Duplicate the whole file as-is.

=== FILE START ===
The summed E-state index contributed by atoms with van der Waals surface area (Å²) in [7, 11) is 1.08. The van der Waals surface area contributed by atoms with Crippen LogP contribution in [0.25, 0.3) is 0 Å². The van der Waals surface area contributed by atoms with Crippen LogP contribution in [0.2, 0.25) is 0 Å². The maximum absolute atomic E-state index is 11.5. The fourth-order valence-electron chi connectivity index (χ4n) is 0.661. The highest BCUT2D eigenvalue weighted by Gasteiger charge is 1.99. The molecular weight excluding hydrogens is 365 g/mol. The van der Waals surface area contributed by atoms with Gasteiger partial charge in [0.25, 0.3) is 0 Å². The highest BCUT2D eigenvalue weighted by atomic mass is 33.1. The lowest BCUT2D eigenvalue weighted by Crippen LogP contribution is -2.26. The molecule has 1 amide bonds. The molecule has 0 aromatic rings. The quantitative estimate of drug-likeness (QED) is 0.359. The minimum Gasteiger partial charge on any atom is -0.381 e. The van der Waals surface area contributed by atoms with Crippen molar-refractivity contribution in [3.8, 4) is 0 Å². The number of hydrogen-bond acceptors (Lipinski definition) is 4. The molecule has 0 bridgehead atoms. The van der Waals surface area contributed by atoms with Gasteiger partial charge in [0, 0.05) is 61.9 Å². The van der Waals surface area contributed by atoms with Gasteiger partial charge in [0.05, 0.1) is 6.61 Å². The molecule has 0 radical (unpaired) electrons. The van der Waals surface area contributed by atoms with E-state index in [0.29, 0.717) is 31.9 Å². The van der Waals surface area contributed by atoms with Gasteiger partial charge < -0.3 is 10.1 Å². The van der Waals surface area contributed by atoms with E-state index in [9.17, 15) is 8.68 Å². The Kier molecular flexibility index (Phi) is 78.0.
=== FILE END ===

The summed E-state index contributed by atoms with van der Waals surface area (Å²) in [7, 11) is 1.08. The van der Waals surface area contributed by atoms with Crippen LogP contribution in [0.25, 0.3) is 0 Å². The van der Waals surface area contributed by atoms with Crippen LogP contribution in [0.2, 0.25) is 0 Å². The maximum absolute atomic E-state index is 11.5. The fourth-order valence-electron chi connectivity index (χ4n) is 0.661. The highest BCUT2D eigenvalue weighted by Gasteiger charge is 1.99. The molecular weight excluding hydrogens is 365 g/mol. The van der Waals surface area contributed by atoms with Gasteiger partial charge in [0.25, 0.3) is 0 Å². The highest BCUT2D eigenvalue weighted by atomic mass is 33.1. The lowest BCUT2D eigenvalue weighted by Crippen LogP contribution is -2.26. The molecule has 1 amide bonds. The molecule has 0 aromatic rings. The quantitative estimate of drug-likeness (QED) is 0.359. The minimum Gasteiger partial charge on any atom is -0.381 e. The van der Waals surface area contributed by atoms with Crippen molar-refractivity contribution in [3.8, 4) is 0 Å². The number of hydrogen-bond acceptors (Lipinski definition) is 4. The molecule has 0 bridgehead atoms. The van der Waals surface area contributed by atoms with Gasteiger partial charge in [0, 0.05) is 61.9 Å². The van der Waals surface area contributed by atoms with Gasteiger partial charge in [0.05, 0.1) is 6.61 Å². The molecule has 0 radical (unpaired) electrons. The van der Waals surface area contributed by atoms with E-state index in [0.29, 0.717) is 31.9 Å². The van der Waals surface area contributed by atoms with Gasteiger partial charge < -0.3 is 10.1 Å². The van der Waals surface area contributed by atoms with E-state index in [9.17, 15) is 8.68 Å². The Kier molecular flexibility index (Phi) is 78.0.